Finer points of voice

Part of the problem in talking about voice is that voice is interwoven with a writer’s personal style. Several points on the list need to be taken loosely, since what is effective can cover a broad range.

Paragraph and sentence lengths are varied in accordance with pace.

Monotonous sentence structures are a hallmark of novice writing. When I see sentences that are all pretty much the same length and meter and structure, I can presume the writer has just not practiced the craft for very long. Hemingway is known for his terse sentences, but he could pull off a lengthy sentence when the scene called for it. Variety of sentence structure will improve your story’s flow. Whether you prefer short sentences like Hemingway’s or long Faulknerian rambles is a matter of personal style, but either way, occasionally incorporate a dash of the other to keep readers engaged.

One of the most common sentence length issues I see is a string of lengthy sentences in an action scene. Short sentences speed things up. Long ones slow the pace. To keep an action scene moving, cut quickly. Then, when the hero catches a breather, you can pull out a long compound sentence and give him a moment to survey the scene before he leaps back into the fray. In a fast-paced sequence, any time you’ve joined two independent clauses with a comma and a conjunction, try changing the commas to periods and deleting the conjunctions. See if it doesn’t speed things up.

Photo © Kalim •

The voice avoids being too distant, intimate, offensive, or stilted.

How distant is “too distant” depends on your style, your genre, your characters, and your story. Not to mention your target audience. It’s hard to get “too intimate,” since readers love to be deeply embedded with the character. But some books aimed at the Christian market have been criticized for having gone too deeply into the psyche of a sexually aroused character. And if you’re writing from the viewpoint of a psychopathic child molester, you probably want to avoid getting too close.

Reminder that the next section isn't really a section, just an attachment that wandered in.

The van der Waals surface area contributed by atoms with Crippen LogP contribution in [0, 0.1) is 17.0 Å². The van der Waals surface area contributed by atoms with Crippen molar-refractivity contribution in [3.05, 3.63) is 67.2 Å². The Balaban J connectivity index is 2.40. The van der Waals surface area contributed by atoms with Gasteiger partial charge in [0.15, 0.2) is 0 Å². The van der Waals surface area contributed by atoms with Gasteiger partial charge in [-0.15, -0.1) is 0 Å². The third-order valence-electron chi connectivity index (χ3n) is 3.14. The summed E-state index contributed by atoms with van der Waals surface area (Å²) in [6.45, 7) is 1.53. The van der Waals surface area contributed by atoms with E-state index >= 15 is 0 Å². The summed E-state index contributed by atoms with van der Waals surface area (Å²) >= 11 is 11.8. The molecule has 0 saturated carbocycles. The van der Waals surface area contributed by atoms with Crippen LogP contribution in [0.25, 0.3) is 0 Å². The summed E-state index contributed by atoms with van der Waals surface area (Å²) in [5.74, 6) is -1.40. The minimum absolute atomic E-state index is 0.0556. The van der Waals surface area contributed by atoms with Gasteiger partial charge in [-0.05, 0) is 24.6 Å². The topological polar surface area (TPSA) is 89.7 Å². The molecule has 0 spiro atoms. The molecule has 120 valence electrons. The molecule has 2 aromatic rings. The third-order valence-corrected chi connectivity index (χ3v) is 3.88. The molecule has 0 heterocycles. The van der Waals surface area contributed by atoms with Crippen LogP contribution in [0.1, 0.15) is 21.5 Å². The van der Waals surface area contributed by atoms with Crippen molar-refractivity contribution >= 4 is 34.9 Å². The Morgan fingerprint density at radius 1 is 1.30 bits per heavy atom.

An omniscient POV story with an epic span and a cast of thousands will by necessity be distant, but an emotional family drama told in deep POV with a small cast in a cozy setting calls for a more intimate voice.

Even offensiveness is closely tied to audience. It takes a deft hand to pull off an offensive character—Archie Bunker, for example—but it can be done if you know your audience will go for it. But you never know how tetchy some people can get. Witness the brouhaha over Neil deGrasse Tyson’s December 25 tweets. If your critique partners or beta readers warn you that something you’ve written could be taken the wrong way, pay close attention.

How stilted is “too stilted” will also depend on your POV. An omniscient narrator could be stilted, but need not be. If the primary POV character is a stilted person, then the narrative voice could be a bit stilted to show that. But if your POV character is laid-back and slangy, the narrative should be, too.


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  1. And sometimes you can start a scene in a distant POV and then bring it closer, finishing in close POV for a more intimate effect.
    Always enjoy your blog.

  2. I think one of the best exercises an early creative writing professor assigned was to write the same poem in different forms: free verse, blank verse, ballad, rhyming couplets, haiku, etc. It taught us to consider more than one way to approach a poem and expanded our expressive ability. Then he has us do the same with a short-short story (the term flash fiction wasn’t invented yet) in at least 4 different styles (6 styles was preferred). Too many writers, especially new ones, get locked into one style and never realize they have more than one authorial voice.

    Another thing this did was take my ego out of the narrative and made me focus on the voice of the character. Particularly helpful with sustaining a voice that’s outside of my normal. And very, very helpful in expanding variety in sentences.

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